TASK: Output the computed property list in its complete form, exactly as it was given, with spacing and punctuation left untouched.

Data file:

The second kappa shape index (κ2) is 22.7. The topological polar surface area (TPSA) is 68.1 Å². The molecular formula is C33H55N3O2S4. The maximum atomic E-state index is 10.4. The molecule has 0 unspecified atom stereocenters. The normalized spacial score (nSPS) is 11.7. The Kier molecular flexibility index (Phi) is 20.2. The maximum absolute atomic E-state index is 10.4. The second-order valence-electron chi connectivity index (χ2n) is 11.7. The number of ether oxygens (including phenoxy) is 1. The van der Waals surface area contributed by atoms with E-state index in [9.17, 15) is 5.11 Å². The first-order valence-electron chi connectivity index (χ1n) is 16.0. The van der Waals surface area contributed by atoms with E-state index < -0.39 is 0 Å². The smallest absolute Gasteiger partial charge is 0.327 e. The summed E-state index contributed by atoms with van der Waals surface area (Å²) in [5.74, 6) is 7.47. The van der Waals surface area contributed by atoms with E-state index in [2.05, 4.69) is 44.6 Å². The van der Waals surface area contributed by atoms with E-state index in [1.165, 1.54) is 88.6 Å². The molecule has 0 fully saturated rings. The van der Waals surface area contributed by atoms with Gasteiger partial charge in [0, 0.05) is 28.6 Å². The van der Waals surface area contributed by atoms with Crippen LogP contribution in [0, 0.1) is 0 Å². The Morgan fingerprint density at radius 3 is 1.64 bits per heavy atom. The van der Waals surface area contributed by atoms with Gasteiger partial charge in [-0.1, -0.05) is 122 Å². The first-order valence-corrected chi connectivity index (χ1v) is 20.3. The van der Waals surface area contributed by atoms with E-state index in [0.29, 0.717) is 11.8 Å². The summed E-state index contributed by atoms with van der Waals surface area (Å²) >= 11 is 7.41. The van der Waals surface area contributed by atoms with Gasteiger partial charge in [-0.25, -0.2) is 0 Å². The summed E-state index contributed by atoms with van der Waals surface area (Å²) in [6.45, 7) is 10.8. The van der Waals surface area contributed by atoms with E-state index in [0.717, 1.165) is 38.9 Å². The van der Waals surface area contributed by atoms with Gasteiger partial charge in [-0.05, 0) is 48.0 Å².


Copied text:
The second kappa shape index (κ2) is 22.7. The topological polar surface area (TPSA) is 68.1 Å². The molecular formula is C33H55N3O2S4. The maximum atomic E-state index is 10.4. The molecule has 0 unspecified atom stereocenters. The normalized spacial score (nSPS) is 11.7. The Kier molecular flexibility index (Phi) is 20.2. The maximum absolute atomic E-state index is 10.4. The second-order valence-electron chi connectivity index (χ2n) is 11.7. The number of ether oxygens (including phenoxy) is 1. The van der Waals surface area contributed by atoms with E-state index in [9.17, 15) is 5.11 Å². The first-order valence-electron chi connectivity index (χ1n) is 16.0. The van der Waals surface area contributed by atoms with E-state index < -0.39 is 0 Å². The smallest absolute Gasteiger partial charge is 0.327 e. The summed E-state index contributed by atoms with van der Waals surface area (Å²) in [5.74, 6) is 7.47. The van der Waals surface area contributed by atoms with E-state index in [2.05, 4.69) is 44.6 Å². The van der Waals surface area contributed by atoms with E-state index in [1.165, 1.54) is 88.6 Å². The molecule has 0 fully saturated rings. The van der Waals surface area contributed by atoms with Gasteiger partial charge in [0, 0.05) is 28.6 Å². The van der Waals surface area contributed by atoms with Crippen LogP contribution in [0, 0.1) is 0 Å². The Morgan fingerprint density at radius 3 is 1.64 bits per heavy atom. The van der Waals surface area contributed by atoms with Gasteiger partial charge in [-0.1, -0.05) is 122 Å². The first-order valence-corrected chi connectivity index (χ1v) is 20.3. The van der Waals surface area contributed by atoms with E-state index in [0.29, 0.717) is 11.8 Å². The summed E-state index contributed by atoms with van der Waals surface area (Å²) >= 11 is 7.41. The van der Waals surface area contributed by atoms with Gasteiger partial charge in [-0.25, -0.2) is 0 Å². The summed E-state index contributed by atoms with van der Waals surface area (Å²) in [6.45, 7) is 10.8. The van der Waals surface area contributed by atoms with E-state index in [0.717, 1.165) is 38.9 Å². The van der Waals surface area contributed by atoms with Gasteiger partial charge in [-0.05, 0) is 48.0 Å².